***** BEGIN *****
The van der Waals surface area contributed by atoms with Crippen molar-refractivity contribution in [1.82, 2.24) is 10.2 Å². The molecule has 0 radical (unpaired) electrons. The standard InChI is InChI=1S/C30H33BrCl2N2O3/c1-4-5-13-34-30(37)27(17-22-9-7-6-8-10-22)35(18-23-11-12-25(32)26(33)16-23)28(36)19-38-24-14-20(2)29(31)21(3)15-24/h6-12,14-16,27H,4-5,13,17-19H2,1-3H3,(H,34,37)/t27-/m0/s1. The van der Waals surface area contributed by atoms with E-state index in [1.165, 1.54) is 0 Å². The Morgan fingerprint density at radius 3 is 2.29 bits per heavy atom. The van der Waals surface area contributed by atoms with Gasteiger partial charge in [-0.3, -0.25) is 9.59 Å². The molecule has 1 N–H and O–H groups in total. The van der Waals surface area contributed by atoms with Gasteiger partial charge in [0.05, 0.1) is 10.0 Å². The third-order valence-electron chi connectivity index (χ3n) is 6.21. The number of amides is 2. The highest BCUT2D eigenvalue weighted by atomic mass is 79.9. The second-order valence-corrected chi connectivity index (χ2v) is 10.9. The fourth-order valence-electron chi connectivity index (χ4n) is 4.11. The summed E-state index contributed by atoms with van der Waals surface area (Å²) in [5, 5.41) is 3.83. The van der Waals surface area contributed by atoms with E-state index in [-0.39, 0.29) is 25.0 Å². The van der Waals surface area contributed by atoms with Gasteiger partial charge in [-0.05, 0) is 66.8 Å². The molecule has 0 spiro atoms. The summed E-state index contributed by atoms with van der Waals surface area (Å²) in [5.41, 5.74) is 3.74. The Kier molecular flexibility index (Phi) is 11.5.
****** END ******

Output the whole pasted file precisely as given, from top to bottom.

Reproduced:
The van der Waals surface area contributed by atoms with Crippen molar-refractivity contribution in [1.82, 2.24) is 10.2 Å². The molecule has 0 radical (unpaired) electrons. The standard InChI is InChI=1S/C30H33BrCl2N2O3/c1-4-5-13-34-30(37)27(17-22-9-7-6-8-10-22)35(18-23-11-12-25(32)26(33)16-23)28(36)19-38-24-14-20(2)29(31)21(3)15-24/h6-12,14-16,27H,4-5,13,17-19H2,1-3H3,(H,34,37)/t27-/m0/s1. The van der Waals surface area contributed by atoms with E-state index in [1.165, 1.54) is 0 Å². The Morgan fingerprint density at radius 3 is 2.29 bits per heavy atom. The van der Waals surface area contributed by atoms with Gasteiger partial charge in [-0.3, -0.25) is 9.59 Å². The molecule has 1 N–H and O–H groups in total. The van der Waals surface area contributed by atoms with Gasteiger partial charge in [0.05, 0.1) is 10.0 Å². The third-order valence-electron chi connectivity index (χ3n) is 6.21. The number of amides is 2. The highest BCUT2D eigenvalue weighted by atomic mass is 79.9. The second-order valence-corrected chi connectivity index (χ2v) is 10.9. The fourth-order valence-electron chi connectivity index (χ4n) is 4.11. The summed E-state index contributed by atoms with van der Waals surface area (Å²) in [5, 5.41) is 3.83. The van der Waals surface area contributed by atoms with E-state index in [-0.39, 0.29) is 25.0 Å². The van der Waals surface area contributed by atoms with Gasteiger partial charge in [-0.05, 0) is 66.8 Å². The molecule has 0 spiro atoms. The summed E-state index contributed by atoms with van der Waals surface area (Å²) in [5.41, 5.74) is 3.74. The Kier molecular flexibility index (Phi) is 11.5.